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Cheerful Little Harbinger of Spring
by Janet Davis
by Janet Davis


Janet Davis is a freelance garden writer and horticultural photographer whose stories and images have been featured in numerous publications. Magazines featuring her work include Canadian Gardening, Canadian Living, Gardening Life, President’s Choice Magazine, Chatelaine Gardens and, in the United States, Fine Gardening and Country Living Gardener.


April 22, 2007


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When you see those first sprightly crocus blossoms -- tiny chalices of mauve, blue, gold, purple and cream, sometimes even braving a late dusting of snow -- you can be sure that winter will soon be a distant memory. Not generally the first of spring’s blossoms (that distinction is a toss-up between snowdrops and winter aconites), they are nevertheless often up on a warm day in late March in southern Ontario, and are remarkably easy to grow.
Crocus flowers, sometimes striped, streaked or with contrasting coloured interiors, bloom before the grassy leaves emerge. They’re nice planted in groups under perennials, where their long, ripening leaves will be disguised by the perennials’ emerging foliage. Like all bulbs and corms, the leaves must be allowed to absorb sunshine and gradually wither so next year’s corm forming underground receives sufficient nourishment.
If you’ve been to Ottawa’s Parliament Hill in early spring, you may have seen how lovely crocuses look naturalized in lawns, their little flowers like confetti amidst the greening turf. Species crocus are best to naturalize since they’ve generally ripened enough by the time the lawn needs its first mowing.
The word “crocus” is one of the oldest plant names, deriving from the Greek word krokos, which means “saffron”. Those very expensive little red-gold threads of saffron you see in the spice section of the supermarket are actually the stigmas of the Mediterranean saffron crocus Crocus sativus (alas, a touch too tender for our Canadian climate).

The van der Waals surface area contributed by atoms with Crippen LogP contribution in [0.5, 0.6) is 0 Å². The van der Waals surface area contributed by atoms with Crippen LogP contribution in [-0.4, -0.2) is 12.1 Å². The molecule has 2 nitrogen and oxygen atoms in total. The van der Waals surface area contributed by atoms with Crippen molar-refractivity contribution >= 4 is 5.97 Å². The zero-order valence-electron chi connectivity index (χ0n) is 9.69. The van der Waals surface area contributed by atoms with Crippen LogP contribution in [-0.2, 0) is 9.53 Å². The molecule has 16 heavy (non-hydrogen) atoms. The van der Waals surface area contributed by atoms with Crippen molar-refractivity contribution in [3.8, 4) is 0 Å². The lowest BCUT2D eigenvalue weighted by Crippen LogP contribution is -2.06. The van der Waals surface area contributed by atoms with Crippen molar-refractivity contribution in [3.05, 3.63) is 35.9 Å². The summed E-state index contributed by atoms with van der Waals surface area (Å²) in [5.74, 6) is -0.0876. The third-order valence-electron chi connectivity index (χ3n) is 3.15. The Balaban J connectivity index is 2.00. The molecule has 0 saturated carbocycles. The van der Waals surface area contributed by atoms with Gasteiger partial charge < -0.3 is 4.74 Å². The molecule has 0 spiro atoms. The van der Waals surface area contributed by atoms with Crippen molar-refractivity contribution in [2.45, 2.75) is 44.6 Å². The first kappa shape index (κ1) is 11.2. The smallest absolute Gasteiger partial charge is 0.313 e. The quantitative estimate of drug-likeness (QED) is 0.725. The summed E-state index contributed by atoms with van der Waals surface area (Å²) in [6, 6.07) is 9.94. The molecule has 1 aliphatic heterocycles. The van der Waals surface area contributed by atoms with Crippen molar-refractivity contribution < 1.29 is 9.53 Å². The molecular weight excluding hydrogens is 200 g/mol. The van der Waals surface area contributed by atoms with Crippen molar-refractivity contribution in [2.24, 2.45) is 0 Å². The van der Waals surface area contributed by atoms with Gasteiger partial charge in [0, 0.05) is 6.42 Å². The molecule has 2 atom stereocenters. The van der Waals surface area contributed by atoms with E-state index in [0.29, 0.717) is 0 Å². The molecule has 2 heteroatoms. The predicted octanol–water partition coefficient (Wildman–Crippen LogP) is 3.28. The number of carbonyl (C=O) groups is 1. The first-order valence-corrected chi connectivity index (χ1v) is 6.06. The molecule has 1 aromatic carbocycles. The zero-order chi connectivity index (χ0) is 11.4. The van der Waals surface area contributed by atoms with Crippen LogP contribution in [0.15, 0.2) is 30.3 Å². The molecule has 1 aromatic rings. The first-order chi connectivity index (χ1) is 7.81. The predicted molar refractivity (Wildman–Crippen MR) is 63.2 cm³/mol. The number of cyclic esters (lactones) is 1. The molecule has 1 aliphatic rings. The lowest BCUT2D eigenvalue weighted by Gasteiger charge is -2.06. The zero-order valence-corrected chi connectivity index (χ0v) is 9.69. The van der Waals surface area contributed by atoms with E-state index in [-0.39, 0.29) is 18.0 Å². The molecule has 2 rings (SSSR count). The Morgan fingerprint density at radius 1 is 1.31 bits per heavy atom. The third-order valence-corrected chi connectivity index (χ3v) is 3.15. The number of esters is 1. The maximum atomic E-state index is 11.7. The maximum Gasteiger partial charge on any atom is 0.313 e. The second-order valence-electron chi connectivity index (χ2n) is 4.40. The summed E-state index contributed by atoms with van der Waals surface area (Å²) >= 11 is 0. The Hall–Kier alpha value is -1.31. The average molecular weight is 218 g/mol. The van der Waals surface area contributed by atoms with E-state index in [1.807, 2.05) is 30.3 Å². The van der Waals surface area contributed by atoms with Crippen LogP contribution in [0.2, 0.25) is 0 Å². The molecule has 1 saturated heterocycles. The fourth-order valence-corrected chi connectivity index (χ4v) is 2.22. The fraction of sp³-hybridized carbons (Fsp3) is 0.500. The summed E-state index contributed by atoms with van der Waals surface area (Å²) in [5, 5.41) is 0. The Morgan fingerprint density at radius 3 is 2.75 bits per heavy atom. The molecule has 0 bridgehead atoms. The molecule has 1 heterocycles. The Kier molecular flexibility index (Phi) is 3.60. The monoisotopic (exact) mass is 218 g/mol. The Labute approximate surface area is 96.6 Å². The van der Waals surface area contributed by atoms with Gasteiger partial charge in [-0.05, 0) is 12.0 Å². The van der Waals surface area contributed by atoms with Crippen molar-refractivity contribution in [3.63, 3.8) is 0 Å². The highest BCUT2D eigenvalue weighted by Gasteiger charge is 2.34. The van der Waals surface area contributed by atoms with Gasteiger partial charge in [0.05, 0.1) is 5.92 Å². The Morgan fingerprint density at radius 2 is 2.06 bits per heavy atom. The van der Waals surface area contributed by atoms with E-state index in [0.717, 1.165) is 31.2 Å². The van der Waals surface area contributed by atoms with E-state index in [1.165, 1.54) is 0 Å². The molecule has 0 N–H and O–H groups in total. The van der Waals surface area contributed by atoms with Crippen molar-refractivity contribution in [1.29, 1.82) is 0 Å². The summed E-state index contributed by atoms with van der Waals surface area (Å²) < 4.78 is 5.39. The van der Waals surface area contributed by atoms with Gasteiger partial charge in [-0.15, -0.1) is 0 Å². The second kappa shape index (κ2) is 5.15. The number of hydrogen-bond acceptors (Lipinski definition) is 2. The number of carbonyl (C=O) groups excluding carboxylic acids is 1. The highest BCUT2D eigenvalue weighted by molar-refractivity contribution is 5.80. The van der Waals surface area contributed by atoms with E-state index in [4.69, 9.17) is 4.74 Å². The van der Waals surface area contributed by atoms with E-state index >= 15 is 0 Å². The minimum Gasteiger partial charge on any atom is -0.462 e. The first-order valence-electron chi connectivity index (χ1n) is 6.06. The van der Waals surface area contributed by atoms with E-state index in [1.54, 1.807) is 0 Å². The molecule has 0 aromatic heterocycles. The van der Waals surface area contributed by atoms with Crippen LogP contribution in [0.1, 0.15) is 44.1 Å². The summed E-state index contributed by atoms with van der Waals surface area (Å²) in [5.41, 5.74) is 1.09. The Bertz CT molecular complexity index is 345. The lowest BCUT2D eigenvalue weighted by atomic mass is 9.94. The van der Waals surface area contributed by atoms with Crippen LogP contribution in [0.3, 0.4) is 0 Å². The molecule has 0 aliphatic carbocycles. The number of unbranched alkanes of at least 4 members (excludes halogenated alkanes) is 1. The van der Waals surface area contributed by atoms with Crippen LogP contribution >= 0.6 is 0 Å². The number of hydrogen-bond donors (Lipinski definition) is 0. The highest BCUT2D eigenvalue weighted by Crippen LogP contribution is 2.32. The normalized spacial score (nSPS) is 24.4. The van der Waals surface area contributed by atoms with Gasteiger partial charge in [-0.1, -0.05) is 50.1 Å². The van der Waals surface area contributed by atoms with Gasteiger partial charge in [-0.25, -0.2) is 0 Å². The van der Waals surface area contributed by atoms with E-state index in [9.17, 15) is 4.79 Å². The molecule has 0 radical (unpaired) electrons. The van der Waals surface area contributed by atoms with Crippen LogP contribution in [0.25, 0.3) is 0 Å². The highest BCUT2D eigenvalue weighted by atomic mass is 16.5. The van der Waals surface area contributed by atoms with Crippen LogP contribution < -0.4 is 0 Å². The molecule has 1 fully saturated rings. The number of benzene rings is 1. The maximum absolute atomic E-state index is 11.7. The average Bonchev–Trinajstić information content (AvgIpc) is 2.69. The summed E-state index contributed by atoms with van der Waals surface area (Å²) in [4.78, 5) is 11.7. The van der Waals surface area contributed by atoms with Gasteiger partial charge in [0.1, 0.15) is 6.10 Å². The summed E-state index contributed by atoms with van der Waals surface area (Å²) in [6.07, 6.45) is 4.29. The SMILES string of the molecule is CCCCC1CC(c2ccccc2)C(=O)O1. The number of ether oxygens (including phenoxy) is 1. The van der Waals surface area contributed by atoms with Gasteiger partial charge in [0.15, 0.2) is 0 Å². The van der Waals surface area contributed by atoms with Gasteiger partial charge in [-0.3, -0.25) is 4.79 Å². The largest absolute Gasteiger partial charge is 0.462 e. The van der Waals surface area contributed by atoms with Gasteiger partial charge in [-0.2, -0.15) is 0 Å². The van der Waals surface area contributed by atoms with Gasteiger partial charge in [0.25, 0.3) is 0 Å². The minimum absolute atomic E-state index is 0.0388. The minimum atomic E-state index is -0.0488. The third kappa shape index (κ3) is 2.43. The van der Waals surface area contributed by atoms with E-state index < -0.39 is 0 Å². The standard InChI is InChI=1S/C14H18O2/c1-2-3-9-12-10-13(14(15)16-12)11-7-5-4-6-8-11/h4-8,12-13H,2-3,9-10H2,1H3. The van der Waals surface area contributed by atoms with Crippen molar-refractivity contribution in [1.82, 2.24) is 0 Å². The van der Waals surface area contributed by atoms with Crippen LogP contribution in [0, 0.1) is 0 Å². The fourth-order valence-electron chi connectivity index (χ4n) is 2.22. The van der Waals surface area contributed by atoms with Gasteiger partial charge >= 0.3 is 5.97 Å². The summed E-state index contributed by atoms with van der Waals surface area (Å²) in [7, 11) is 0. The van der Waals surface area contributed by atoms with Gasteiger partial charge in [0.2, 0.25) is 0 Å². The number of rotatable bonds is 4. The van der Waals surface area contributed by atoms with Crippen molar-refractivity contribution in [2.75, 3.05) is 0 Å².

Although we refer to the crocus as a bulb, like the gladiolus it is actually a corm which is a swollen underground stem containing stored food. Unlike true bulbs, there is no scaly cover and no rings are visible when a corm is cut in two. After flowering in spring, the old corm shrivels up and a new corm emerges on top of the old one. Crocuses multiply by forming small cormels around the basal roots; these reach flowering size in 2-3 years.
Spring-flowering crocuses (there are some that bloom in fall too) can be divided into two groups. First are the small, extremely hardy, early-blooming species like golden C. ancyrensis from Turkey, pale lilac C. sieberi, the robust and free-blooming cultivars of C. tommasinianus like ‘Barr’s Purple’ and ‘Ruby Giant’ (my favourites, especially when intermingled) and the many interspecific hybrids grouped under C. chrysanthus with names like ‘Blue Pearl’, ‘E.P. Bowles’, ‘Ladykiller’, ‘Zwanenburg Bronze’ and ‘Snow Bunting’.
Blooming about a week later are the familiar, large-flowered Dutch hybrids grouped together as C. vernus—white ‘Joan of Arc’, striped ‘Pickwick’, ‘Flower Record’, ‘Queen of the Blues’, ‘Yellow Mammoth’ (introduced in 1765) and so on.
Crocuses are a cinch to grow, with one tiny caveat: you must be prepared to outsmart crocus-loving squirrels, mice and chipmunks. I’ve found that in the garden, tamping down the soil well after planting and then placing a blanket of damp shredded leaves seems to do the trick. Grass is another matter. One autumn, within 48 hours of planting hundreds of species crocuses by cutting into the turf and then stamping it down, my lawn looked like the far side of the moon—filled with deep craters and not a crocus bulb in sight. Little baskets made of flexible chicken wire would have worked, but I’ve never been that energetic when it comes to outwitting rodents.
Plant crocus bulbs in autumn, placing the pointed end up about 3 inches (7 centimetres) deep and about 2 inches (5 centimetres) apart in well-drained soil in sun or light shade. For an indoor winter display, bulbs can be forced in a very cool, dark room for 10-12 weeks, starting in very late fall. Or in spring, budded crocuses planted outdoors can be lifted carefully, roots and all, and placed in pots inside, then replanted in the garden when they’ve finished blooming.
For a romantic spring colour scheme, I love using masses of the rich violet crocus C. tommasinianus ‘Ruby Giant’ with the rich blues of Scilla siberica and blue cultivars of Iris reticulata, such as ‘Cantab’ or ‘Harmony’.

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